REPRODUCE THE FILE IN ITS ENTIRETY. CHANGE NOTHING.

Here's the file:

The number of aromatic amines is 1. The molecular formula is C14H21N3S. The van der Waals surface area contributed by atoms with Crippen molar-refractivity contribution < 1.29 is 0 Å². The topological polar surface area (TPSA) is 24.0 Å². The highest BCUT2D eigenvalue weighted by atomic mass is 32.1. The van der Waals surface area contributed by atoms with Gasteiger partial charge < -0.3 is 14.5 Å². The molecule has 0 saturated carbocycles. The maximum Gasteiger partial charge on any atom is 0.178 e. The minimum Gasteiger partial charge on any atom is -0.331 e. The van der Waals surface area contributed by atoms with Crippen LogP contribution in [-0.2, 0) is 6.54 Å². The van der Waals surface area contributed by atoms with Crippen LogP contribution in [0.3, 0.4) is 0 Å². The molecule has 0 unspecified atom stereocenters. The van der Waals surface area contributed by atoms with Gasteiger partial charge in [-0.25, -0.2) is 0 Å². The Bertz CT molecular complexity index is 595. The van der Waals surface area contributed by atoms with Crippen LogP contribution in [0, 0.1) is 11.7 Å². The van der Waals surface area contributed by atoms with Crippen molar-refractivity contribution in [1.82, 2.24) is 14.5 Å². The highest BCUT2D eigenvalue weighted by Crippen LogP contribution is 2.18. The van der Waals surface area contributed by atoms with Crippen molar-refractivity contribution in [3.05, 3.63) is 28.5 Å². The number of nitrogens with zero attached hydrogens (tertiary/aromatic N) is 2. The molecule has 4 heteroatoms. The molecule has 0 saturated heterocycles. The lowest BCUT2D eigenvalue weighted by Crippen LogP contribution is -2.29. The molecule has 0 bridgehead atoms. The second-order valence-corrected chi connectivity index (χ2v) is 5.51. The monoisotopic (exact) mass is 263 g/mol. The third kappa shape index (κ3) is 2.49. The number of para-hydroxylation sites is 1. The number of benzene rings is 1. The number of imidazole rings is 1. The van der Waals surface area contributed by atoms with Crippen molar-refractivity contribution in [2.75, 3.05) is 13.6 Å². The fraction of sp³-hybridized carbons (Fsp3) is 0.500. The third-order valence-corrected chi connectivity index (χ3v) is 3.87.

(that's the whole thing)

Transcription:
The number of aromatic amines is 1. The molecular formula is C14H21N3S. The van der Waals surface area contributed by atoms with Crippen molar-refractivity contribution < 1.29 is 0 Å². The topological polar surface area (TPSA) is 24.0 Å². The highest BCUT2D eigenvalue weighted by atomic mass is 32.1. The van der Waals surface area contributed by atoms with Gasteiger partial charge < -0.3 is 14.5 Å². The molecule has 0 saturated carbocycles. The maximum Gasteiger partial charge on any atom is 0.178 e. The minimum Gasteiger partial charge on any atom is -0.331 e. The van der Waals surface area contributed by atoms with Crippen LogP contribution in [-0.2, 0) is 6.54 Å². The van der Waals surface area contributed by atoms with Crippen LogP contribution in [0.3, 0.4) is 0 Å². The molecule has 0 unspecified atom stereocenters. The van der Waals surface area contributed by atoms with Gasteiger partial charge in [-0.25, -0.2) is 0 Å². The Bertz CT molecular complexity index is 595. The van der Waals surface area contributed by atoms with Crippen LogP contribution in [0, 0.1) is 11.7 Å². The van der Waals surface area contributed by atoms with Crippen molar-refractivity contribution in [1.82, 2.24) is 14.5 Å². The highest BCUT2D eigenvalue weighted by Crippen LogP contribution is 2.18. The van der Waals surface area contributed by atoms with Crippen molar-refractivity contribution in [3.05, 3.63) is 28.5 Å². The number of nitrogens with zero attached hydrogens (tertiary/aromatic N) is 2. The molecule has 4 heteroatoms. The molecule has 0 saturated heterocycles. The lowest BCUT2D eigenvalue weighted by Crippen LogP contribution is -2.29. The molecule has 0 bridgehead atoms. The second-order valence-corrected chi connectivity index (χ2v) is 5.51. The monoisotopic (exact) mass is 263 g/mol. The third kappa shape index (κ3) is 2.49. The number of para-hydroxylation sites is 1. The number of benzene rings is 1. The number of imidazole rings is 1. The van der Waals surface area contributed by atoms with Crippen molar-refractivity contribution in [2.75, 3.05) is 13.6 Å². The fraction of sp³-hybridized carbons (Fsp3) is 0.500. The third-order valence-corrected chi connectivity index (χ3v) is 3.87.